This government-funded boost is available to people aged 65-71 who fulfil these conditions:

  • You’ve lodged a tax return for the given financial year
  • You’ve made at least one eligible super contribution during that year
  • Your income is below $51,021
  • At least 10 per cent of your income comes from a wage-paying job or running a business.

If you’re aged 65 and over and want to make contributions to your super, remember that you can, as long as you hold employment for at least 40 hours over a period of 30 consecutive days in a financial year.

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Baby Boomers who are looking for ways to increase their balance or create an income stream from their super should consider speaking to their super fund provider or financial adviser. ******

Most providers can review the fund’s performance against others in the market, looking at both fees and investment returns, to ensure the saver is getting the most bang for their buck and are in the most appropriate investment class.

Having concerns about inadequate super savings when coming into, or being in, retirement can be frightening, but the right advice can mean the ability to generate an income some people hadn’t previously thought possible.

 How did you use your super balance when you retired? Are you happy with your choice?

 
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SOURCES
* www.superannuation.asn.au/resources/retirement-standard
** www.ricewarner.com/portfolio/case-study-03/
*** https://ausfund.com.au/
****https://my.gov.au
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***** www.ato.gov.au/individuals/super/in-detail/growing/super-co-contribution/
****** www.industrysuper.com/understand-super/money-management/boosting-your-super/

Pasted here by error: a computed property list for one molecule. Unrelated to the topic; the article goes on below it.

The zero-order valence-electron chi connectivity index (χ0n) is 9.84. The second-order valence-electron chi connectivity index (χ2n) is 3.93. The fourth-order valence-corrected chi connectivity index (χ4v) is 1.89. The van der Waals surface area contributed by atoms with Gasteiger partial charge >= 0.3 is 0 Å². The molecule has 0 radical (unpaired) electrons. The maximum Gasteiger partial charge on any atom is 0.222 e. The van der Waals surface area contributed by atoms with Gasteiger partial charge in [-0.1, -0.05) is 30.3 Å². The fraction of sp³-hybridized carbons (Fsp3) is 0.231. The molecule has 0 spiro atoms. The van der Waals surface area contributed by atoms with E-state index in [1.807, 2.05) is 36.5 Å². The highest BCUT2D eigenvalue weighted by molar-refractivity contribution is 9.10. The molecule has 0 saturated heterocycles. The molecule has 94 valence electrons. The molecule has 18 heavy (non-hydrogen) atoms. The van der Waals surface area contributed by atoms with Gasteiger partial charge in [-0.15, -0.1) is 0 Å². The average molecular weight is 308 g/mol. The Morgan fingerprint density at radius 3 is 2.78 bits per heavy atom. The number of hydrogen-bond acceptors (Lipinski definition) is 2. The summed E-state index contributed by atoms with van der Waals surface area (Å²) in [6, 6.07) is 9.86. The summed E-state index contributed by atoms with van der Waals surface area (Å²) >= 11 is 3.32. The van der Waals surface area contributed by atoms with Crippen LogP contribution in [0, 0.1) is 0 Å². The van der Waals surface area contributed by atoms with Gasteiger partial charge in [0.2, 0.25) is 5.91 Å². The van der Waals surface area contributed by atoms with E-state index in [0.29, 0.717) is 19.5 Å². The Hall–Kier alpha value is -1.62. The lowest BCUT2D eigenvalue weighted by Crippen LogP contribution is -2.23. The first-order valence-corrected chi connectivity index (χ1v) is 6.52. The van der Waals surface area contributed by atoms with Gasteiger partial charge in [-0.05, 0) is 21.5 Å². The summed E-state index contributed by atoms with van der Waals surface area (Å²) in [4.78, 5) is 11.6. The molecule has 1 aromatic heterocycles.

# 9.49% is the average Industry SuperFund return over the past 5 years, based on SuperRatings’ modelled net benefit outcome taking into account historical earnings and fees of the main balanced investment options of 16 Industry SuperFunds’ retirement income products. Modelling as at 30 June 2017. Capital growth will not continue throughout retirement. Past performance is not a reliable indicator of future performance. Outcomes vary between individual funds. Consider a fund’s PDS, your objectives, financial situation and needs, which are not accounted for in this information, before making an investment decision. For more details about modelling see industrysuper.com.au/assumptions. ISA Pty Ltd ABN 72 158 563 270 Corporate Authorised Representative No. 426006 of Industry Fund Services Ltd ABN 54 007 016 195 AFSL 232514

Keep your super invested when you retire and grow your income.

Turn your super into an income stream when you retire and you can receive a regular income to top up the Age Pension, while the balance stays invested. Everything you need to know is at industrysuper.com

Important information: The information provided on this website is of a general nature and for information purposes only. It does not take into account your objectives, financial situation or needs. It is not financial product advice and must not be relied upon as such. Before making any financial decision you should determine whether the information is appropriate in terms of your particular circumstances and seek advice from an independent licensed financial services professional.